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Picking a credit card

By Janna Herron ·
Thursday, August 9, 2012
Posted: 4 pm ET

Sometimes a credit card blogger needs a new credit card. Here's how I picked a new card and maybe, tucked away in my experience, are tips on how to find one that fits your lifestyle.

About a month and a half ago, my family got a car -- our only car -- to take us from Manhattan where we live to our new weekend home in the Poconos. The car also eliminated our need to take Amtrak to visit our family up and down the upper East Coast. That meant our credit card that earns Amtrak Rewards wasn't as useful to us anymore. So we needed a replacement.

(The plan for the old card is to use it to pay the Netflix bill each month to keep it active. The payment history will help our credit scores and keep our utilization rates low by boosting our available credit.)

So, my husband and I brainstormed: What would be the perfect card? We didn't care about the annual percentage rate, or APR, because we pay off our balances entirely every month. We'd prefer no annual fee, unless the rewards program was good enough to compensate for it.

As for rewards, we spend most of our money on groceries and restaurants, then travel. Points for gas weren't important, since our car gets out maybe once a month. We'd also like to redeem rewards for more than just miles. It'd also be nice to get a sign-up bonus.

I used Bankrate's search for "rewards cards" and "cash back cards" and compared the options. I'm not endorsing any card here (since these options fit my household's criteria), so I'll just describe the two cards left in the running.

The first card offered 3 percent back on gas, 2 percent back on travel and dining and 1 percent back on everything else (no caps), redeemable for cash. Here's the catch: It's a co-branded card with a major retailer, so instead of an annual fee, you have to pay an annual membership fee to be in the retailer's club. That totaled $55 a year. There was no sign-up bonus, either.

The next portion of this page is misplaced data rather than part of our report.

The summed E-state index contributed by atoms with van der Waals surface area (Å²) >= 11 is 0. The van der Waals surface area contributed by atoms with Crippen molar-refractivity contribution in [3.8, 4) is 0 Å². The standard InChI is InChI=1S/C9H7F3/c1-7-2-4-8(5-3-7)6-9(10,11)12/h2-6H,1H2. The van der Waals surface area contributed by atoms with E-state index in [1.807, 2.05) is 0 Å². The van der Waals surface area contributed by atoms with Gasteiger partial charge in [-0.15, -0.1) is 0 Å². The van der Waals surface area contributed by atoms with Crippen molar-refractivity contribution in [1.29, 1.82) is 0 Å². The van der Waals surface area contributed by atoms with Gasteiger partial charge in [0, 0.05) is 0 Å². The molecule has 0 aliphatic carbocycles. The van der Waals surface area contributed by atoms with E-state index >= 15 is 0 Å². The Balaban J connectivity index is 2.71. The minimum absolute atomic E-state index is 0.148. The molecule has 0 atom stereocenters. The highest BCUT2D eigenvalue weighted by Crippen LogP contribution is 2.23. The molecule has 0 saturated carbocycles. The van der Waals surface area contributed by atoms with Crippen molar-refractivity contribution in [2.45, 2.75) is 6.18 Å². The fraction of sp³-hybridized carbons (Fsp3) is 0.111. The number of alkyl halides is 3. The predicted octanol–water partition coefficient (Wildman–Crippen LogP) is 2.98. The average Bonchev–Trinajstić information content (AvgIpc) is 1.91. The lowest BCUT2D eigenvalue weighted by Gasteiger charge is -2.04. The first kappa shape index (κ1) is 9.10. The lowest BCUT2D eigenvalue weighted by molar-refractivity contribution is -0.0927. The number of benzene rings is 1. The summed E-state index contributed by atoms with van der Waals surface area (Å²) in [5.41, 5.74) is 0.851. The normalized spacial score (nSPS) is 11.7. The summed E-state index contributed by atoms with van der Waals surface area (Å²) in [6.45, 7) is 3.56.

We're not a member of this retailer's club, but it could be useful to be a part of it, we thought.

The second card offered 2 percent back on all purchases (no caps) with a $59 annual fee that was waived the first year. It also came with a 10,000-point bonus after spending $1,000 in the first three months. But you could only redeem for miles. Or so I thought.

On closer inspection, it was possible to redeem for all travel expenses (hotels, flights, car rentals etc.) along with cash, gift cards and merchandise. Bingo! This card was best for us, since we’d only lose out on the gas purchases, but that was our smallest spending category.

Signing up was too easy. It took five seconds to get approved for the card. However, I didn't receive the very best APR available, so that means I'll be getting a credit score disclosure in the mail. When I do, I'll share that with you.

How did you pick your credit card?

Follow me on Twitter: @JannaHerron

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August 10, 2012 at 10:28 am

I have the same card. That's the best one for moderate income folks who don't run balances and take at least a few flights per year and have strong credit.